The Committee is maintaining its existing policy of reinvesting principal payments from its holdings of agency debt and agency mortgage-backed securities in agency mortgage-backed securities and of rolling over maturing Treasury securities at auction. The Committee currently expects to begin implementing a balance sheet normalization program this year, provided that the economy evolves broadly as anticipated. This program, which would gradually reduce the Federal Reserve’s securities holdings by decreasing reinvestment of principal payments from those securities, is described in the accompanying addendum to the Committee’s Policy Normalization Principles and Plans.
 
Voting for the FOMC monetary policy action were: Janet L. Yellen, Chair; William C. Dudley, Vice Chairman; Lael Brainard; Charles L. Evans; Stanley Fischer; Patrick Harker; Robert S. Kaplan; and Jerome H. Powell. 

Voting against the action was Neel Kashkari, who preferred at this meeting to maintain the existing target range for the federal funds rate.

May 2-3, 2017 Meeting

Information received since the Federal Open Market Committee met in March indicates that the labor market has continued to strengthen even as growth in economic activity slowed. Job gains were solid, on average, in recent months, and the unemployment rate declined. Household spending rose only modestly, but the fundamentals underpinning the continued growth of consumption remained solid. Business fixed investment firmed. Inflation measured on a 12-month basis recently has been running close to the Committee’s 2 percent longer-run objective. Excluding energy and food, consumer prices declined in March and inflation continued to run somewhat below 2 percent. Market-based measures of inflation compensation remain low; survey-based measures of longer-term inflation expectations are little changed, on balance.

Consistent with its statutory mandate, the Committee seeks to foster maximum employment and price stability. The Committee views the slowing in growth during the first quarter as likely to be transitory and continues to expect that, with gradual adjustments in the stance of monetary policy, economic activity will expand at a moderate pace, labor market conditions will strengthen somewhat further, and inflation will stabilize around 2 percent over the medium term. Near-term risks to the economic outlook appear roughly balanced. The Committee continues to closely monitor inflation indicators and global economic and financial developments.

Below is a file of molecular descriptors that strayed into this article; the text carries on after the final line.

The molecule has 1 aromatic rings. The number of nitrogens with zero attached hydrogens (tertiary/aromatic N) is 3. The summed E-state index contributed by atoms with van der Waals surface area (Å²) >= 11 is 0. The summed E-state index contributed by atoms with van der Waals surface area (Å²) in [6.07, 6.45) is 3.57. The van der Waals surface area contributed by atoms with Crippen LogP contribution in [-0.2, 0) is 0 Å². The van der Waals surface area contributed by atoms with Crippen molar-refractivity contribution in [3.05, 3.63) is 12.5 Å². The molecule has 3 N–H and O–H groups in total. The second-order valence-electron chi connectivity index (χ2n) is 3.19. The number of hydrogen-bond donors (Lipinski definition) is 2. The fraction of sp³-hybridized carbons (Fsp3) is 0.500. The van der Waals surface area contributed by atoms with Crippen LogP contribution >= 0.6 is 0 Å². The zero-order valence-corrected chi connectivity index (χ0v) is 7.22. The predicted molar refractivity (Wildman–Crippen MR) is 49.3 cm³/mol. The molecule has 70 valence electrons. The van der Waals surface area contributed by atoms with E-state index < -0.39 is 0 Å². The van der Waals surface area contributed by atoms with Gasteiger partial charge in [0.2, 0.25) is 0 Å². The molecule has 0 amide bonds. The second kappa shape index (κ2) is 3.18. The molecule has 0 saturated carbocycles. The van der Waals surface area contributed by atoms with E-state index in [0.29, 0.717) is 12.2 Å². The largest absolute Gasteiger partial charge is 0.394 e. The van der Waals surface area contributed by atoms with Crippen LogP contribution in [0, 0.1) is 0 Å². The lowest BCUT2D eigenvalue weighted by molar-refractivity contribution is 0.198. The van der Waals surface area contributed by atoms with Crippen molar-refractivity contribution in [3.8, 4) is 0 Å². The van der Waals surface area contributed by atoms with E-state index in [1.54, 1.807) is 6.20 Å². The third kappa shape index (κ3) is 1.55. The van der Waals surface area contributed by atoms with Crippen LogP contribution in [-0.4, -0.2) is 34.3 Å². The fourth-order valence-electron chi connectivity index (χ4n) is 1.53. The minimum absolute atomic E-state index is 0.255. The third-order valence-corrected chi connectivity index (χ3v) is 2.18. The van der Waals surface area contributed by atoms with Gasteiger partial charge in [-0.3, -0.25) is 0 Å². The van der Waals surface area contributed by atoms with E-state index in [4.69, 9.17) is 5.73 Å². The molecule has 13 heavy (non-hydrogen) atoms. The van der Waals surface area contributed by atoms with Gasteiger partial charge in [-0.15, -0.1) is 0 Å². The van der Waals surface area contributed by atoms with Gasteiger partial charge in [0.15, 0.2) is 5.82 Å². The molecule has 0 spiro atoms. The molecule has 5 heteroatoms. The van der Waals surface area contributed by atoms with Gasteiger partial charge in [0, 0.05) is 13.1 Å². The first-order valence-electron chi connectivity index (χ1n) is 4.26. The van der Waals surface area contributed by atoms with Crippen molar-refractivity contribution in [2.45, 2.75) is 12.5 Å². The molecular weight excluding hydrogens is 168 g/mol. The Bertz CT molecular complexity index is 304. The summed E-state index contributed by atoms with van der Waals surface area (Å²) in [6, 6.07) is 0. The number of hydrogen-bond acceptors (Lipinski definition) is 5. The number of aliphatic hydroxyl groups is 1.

In view of realized and expected labor market conditions and inflation, the Committee decided to maintain the target range for the federal funds rate at 3/4 to 1 percent. The stance of monetary policy remains accommodative, thereby supporting some further strengthening in labor market conditions and a sustained return to 2 percent inflation.

In determining the timing and size of future adjustments to the target range for the federal funds rate, the Committee will assess realized and expected economic conditions relative to its objectives of maximum employment and 2 percent inflation. This assessment will take into account a wide range of information, including measures of labor market conditions, indicators of inflation pressures and inflation expectations, and readings on financial and international developments. The Committee will carefully monitor actual and expected inflation developments relative to its symmetric inflation goal. The Committee expects that economic conditions will evolve in a manner that will warrant gradual increases in the federal funds rate; the federal funds rate is likely to remain, for some time, below levels that are expected to prevail in the longer run. However, the actual path of the federal funds rate will depend on the economic outlook as informed by incoming data.

The Committee is maintaining its existing policy of reinvesting principal payments from its holdings of agency debt and agency mortgage-backed securities in agency mortgage-backed securities and of rolling over maturing Treasury securities at auction, and it anticipates doing so until normalization of the level of the federal funds rate is well under way. This policy, by keeping the Committee’s holdings of longer-term securities at sizable levels, should help maintain accommodative financial conditions.

Voting for the FOMC monetary policy action were: Janet L. Yellen, Chair; William C. Dudley, Vice Chairman; Lael Brainard; Charles L. Evans; Stanley Fischer; Patrick Harker; Robert S. Kaplan; Neel Kashkari; and Jerome H. Powell.

March 14-15, 2017 Meeting

Information received since the Federal Open Market Committee met in February indicates that the labor market has continued to strengthen and that economic activity has continued to expand at a moderate pace. Job gains remained solid and the unemployment rate was little changed in recent months. Household spending has continued to rise moderately while business fixed investment appears to have firmed somewhat. Inflation has increased in recent quarters, moving close to the Committee’s 2 percent longer-run objective; excluding energy and food prices, inflation was little changed and continued to run somewhat below 2 percent. Market-based measures of inflation compensation remain low; survey-based measures of longerterm inflation expectations are little changed, on balance.